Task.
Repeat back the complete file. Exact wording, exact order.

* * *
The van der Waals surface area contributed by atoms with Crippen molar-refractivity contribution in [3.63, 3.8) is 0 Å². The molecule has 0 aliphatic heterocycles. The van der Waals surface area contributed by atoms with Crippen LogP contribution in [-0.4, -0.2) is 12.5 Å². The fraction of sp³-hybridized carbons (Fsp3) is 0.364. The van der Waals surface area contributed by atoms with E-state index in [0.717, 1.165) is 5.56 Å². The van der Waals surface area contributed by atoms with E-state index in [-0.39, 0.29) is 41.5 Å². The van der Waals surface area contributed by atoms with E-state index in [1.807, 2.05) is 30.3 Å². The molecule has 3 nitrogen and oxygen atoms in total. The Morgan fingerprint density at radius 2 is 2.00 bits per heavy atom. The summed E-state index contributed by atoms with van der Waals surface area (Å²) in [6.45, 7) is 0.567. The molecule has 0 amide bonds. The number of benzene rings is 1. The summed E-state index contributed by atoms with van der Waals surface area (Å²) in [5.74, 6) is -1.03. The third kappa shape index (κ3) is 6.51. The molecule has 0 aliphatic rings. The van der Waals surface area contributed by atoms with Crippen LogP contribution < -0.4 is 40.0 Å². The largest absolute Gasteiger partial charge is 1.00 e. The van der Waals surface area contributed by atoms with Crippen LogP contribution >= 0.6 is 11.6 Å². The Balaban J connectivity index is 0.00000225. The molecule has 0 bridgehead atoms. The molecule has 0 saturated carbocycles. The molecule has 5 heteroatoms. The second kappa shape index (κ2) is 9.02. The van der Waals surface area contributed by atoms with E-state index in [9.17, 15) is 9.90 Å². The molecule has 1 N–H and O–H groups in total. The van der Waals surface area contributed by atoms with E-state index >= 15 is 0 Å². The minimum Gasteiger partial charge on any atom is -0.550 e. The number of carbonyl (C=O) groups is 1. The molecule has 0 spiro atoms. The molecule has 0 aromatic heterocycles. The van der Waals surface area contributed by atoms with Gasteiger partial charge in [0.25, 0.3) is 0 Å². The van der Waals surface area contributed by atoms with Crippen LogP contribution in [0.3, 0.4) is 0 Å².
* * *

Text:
The van der Waals surface area contributed by atoms with Crippen molar-refractivity contribution in [3.63, 3.8) is 0 Å². The molecule has 0 aliphatic heterocycles. The van der Waals surface area contributed by atoms with Crippen LogP contribution in [-0.4, -0.2) is 12.5 Å². The fraction of sp³-hybridized carbons (Fsp3) is 0.364. The van der Waals surface area contributed by atoms with E-state index in [0.717, 1.165) is 5.56 Å². The van der Waals surface area contributed by atoms with E-state index in [-0.39, 0.29) is 41.5 Å². The van der Waals surface area contributed by atoms with E-state index in [1.807, 2.05) is 30.3 Å². The molecule has 3 nitrogen and oxygen atoms in total. The Morgan fingerprint density at radius 2 is 2.00 bits per heavy atom. The summed E-state index contributed by atoms with van der Waals surface area (Å²) in [6.45, 7) is 0.567. The molecule has 0 amide bonds. The number of benzene rings is 1. The summed E-state index contributed by atoms with van der Waals surface area (Å²) in [5.74, 6) is -1.03. The third kappa shape index (κ3) is 6.51. The molecule has 0 aliphatic rings. The van der Waals surface area contributed by atoms with Crippen LogP contribution < -0.4 is 40.0 Å². The largest absolute Gasteiger partial charge is 1.00 e. The van der Waals surface area contributed by atoms with Crippen LogP contribution >= 0.6 is 11.6 Å². The Balaban J connectivity index is 0.00000225. The molecule has 0 bridgehead atoms. The molecule has 0 saturated carbocycles. The molecule has 5 heteroatoms. The second kappa shape index (κ2) is 9.02. The van der Waals surface area contributed by atoms with E-state index in [9.17, 15) is 9.90 Å². The molecule has 1 N–H and O–H groups in total. The van der Waals surface area contributed by atoms with E-state index >= 15 is 0 Å². The minimum Gasteiger partial charge on any atom is -0.550 e. The number of carbonyl (C=O) groups is 1. The molecule has 0 spiro atoms. The molecule has 0 aromatic heterocycles. The van der Waals surface area contributed by atoms with Gasteiger partial charge in [0.25, 0.3) is 0 Å². The van der Waals surface area contributed by atoms with Crippen LogP contribution in [0.3, 0.4) is 0 Å².